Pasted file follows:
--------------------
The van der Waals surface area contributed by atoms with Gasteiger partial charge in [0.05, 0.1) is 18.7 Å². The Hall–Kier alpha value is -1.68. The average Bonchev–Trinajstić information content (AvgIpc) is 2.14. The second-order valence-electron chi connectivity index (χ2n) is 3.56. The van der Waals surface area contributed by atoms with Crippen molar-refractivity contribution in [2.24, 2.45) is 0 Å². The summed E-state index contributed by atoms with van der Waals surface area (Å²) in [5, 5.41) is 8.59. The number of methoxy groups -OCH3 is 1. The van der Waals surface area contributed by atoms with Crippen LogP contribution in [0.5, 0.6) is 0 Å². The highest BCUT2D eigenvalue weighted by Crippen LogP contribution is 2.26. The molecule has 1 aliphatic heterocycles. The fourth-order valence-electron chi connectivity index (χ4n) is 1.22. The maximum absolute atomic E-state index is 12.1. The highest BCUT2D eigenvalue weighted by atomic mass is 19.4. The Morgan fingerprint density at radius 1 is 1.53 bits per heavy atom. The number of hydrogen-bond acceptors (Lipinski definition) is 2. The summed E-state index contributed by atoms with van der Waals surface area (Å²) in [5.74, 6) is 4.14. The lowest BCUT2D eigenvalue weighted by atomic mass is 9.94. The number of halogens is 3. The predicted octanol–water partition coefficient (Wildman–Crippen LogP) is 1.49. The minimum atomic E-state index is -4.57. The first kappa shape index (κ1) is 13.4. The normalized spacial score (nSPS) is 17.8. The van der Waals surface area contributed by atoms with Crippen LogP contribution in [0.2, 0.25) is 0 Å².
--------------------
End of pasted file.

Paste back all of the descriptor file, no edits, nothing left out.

The van der Waals surface area contributed by atoms with Gasteiger partial charge in [0.05, 0.1) is 18.7 Å². The Hall–Kier alpha value is -1.68. The average Bonchev–Trinajstić information content (AvgIpc) is 2.14. The second-order valence-electron chi connectivity index (χ2n) is 3.56. The van der Waals surface area contributed by atoms with Crippen molar-refractivity contribution in [2.24, 2.45) is 0 Å². The summed E-state index contributed by atoms with van der Waals surface area (Å²) in [5, 5.41) is 8.59. The number of methoxy groups -OCH3 is 1. The van der Waals surface area contributed by atoms with Crippen LogP contribution in [0.5, 0.6) is 0 Å². The highest BCUT2D eigenvalue weighted by Crippen LogP contribution is 2.26. The molecule has 1 aliphatic heterocycles. The fourth-order valence-electron chi connectivity index (χ4n) is 1.22. The maximum absolute atomic E-state index is 12.1. The highest BCUT2D eigenvalue weighted by atomic mass is 19.4. The Morgan fingerprint density at radius 1 is 1.53 bits per heavy atom. The number of hydrogen-bond acceptors (Lipinski definition) is 2. The summed E-state index contributed by atoms with van der Waals surface area (Å²) in [5.74, 6) is 4.14. The lowest BCUT2D eigenvalue weighted by atomic mass is 9.94. The number of halogens is 3. The predicted octanol–water partition coefficient (Wildman–Crippen LogP) is 1.49. The minimum atomic E-state index is -4.57. The first kappa shape index (κ1) is 13.4. The normalized spacial score (nSPS) is 17.8. The van der Waals surface area contributed by atoms with Crippen LogP contribution in [0.2, 0.25) is 0 Å².